Litsa, a British violinist, sees splashes of paint when she hears music. For her, the note G is green; she can’t separate the two. She considers synesthesia to be a fundamental part of her vocation. Samara echoes the sentiment. A talented cellist from London, Samara can’t quite quantify the effect of synesthesia on her music, for she has never known a life without it. Like most synesthetes, the discovery of synesthesia for Samara was really the realisation that other people didn’t experience the world the way she did.

Eduardo, Litsa and Samara got together to make music guided by their synesthesia. They were invited by Maruti NEXA to interpret their new automotive colour - NEXA Blue. The signature shade represents the brand’s spirit of innovation and draws on the legacy of blue as the colour that has inspired innovation and creativity in art, science and culture for centuries.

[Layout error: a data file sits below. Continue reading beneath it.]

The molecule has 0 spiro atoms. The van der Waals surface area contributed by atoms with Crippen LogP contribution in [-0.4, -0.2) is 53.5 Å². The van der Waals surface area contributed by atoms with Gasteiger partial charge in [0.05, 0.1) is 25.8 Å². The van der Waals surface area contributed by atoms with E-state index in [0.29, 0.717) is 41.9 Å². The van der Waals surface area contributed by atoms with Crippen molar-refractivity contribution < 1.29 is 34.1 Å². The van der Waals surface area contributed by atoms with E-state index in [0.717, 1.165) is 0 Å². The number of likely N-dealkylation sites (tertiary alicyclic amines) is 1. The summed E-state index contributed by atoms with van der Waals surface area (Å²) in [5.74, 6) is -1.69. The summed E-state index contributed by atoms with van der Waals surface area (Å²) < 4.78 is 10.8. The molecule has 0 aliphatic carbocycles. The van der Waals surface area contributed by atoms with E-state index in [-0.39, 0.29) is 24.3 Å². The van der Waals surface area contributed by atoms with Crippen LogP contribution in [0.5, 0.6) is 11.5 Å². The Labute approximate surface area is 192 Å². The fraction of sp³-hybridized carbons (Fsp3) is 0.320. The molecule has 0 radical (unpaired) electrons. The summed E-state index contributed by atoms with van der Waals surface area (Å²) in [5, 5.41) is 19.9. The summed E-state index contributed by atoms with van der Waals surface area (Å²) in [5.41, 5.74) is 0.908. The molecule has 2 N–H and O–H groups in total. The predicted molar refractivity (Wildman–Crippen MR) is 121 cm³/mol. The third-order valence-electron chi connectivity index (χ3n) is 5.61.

Each musician, like a true synesthete, came up with a different note to represent the colour. NEXA roped in Indraneel, a composer, to tie these notes together into a harmonious composition. The video below shows how Sound of NEXA Blue was conceived.

Play

You can watch Eduardo, Litsa and Samara play the entire Sound of NEXA Blue composition in the video below.

Play

To know more about NEXA Blue and how the brand constantly strives to bring something exclusive and innovative to its customers, click here.

This article was produced by the Scroll marketing team on behalf of NEXA and not by the Scroll editorial team.